January 24, 2016
I really like Salt. I think it’s a very civil way of specifying what you want from your machines. A few days back I started working on a side project written in Django. At the end I wanted to deploy it to a server but didn’t want to go through the tedious route of logging in and setting everything up manually. So I decided to write down how this might be done using Salt. By the time I had everything working, I noticed that it looked fairly generic and I could easily abstract it out into a template such that it could be reused in future.
The source is all on Github - salt-django-cookiecutter.
It’s mainly written for applications using Django and deployed using virtualenv.
The application is “owned” by a user with the same name as the application.
Assuming we’re calling our application “app42”, the states include calling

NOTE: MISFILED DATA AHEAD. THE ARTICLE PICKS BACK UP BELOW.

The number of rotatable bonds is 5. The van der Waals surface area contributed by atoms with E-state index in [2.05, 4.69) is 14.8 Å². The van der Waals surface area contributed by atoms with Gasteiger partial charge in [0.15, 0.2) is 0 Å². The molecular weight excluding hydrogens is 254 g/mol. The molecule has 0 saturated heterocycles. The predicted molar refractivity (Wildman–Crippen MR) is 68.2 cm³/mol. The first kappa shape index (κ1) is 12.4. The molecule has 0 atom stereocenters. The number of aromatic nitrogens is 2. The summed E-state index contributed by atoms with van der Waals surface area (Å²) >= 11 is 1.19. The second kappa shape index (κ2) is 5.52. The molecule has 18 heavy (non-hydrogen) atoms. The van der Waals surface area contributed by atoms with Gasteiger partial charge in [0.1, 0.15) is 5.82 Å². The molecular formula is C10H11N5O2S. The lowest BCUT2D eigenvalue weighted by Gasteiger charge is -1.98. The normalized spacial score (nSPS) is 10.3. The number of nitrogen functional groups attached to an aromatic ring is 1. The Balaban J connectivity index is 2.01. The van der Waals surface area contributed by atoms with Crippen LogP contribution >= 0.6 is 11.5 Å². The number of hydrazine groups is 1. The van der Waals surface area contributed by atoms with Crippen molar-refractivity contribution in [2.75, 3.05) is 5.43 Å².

user.present with the name
app42. This also requires having the
public/private keys inside
pillars. The application itself lives inside
/home/app42/app, with the virtualenv in
/home/app42/app-env. It connects to
a PostgreSQL database called
app42, connecting as user
Application code is kept up to date using
git.latest, which is
python manage.py migrate and
collectstatic, such that on every pull that changes something, the migrations
are run automatically and the static resources are re-generated.
Regarding deployment, I chose to go with the nginx/gunicorn/systemd route.
Meaning that nginx relays user requests to a
gnuicorn process which manages
our application process workers. Systemd runs gunicorn as a service. I found a
nice example on the gunicorn documentation for writing a corresponding unit file.
Most of the config files are included within the template. Overall, I’m happy with the result. The source code is all on Github, and I’m open to receiving feedback and/or pull requests if something is wrong or doesn’t work as intended.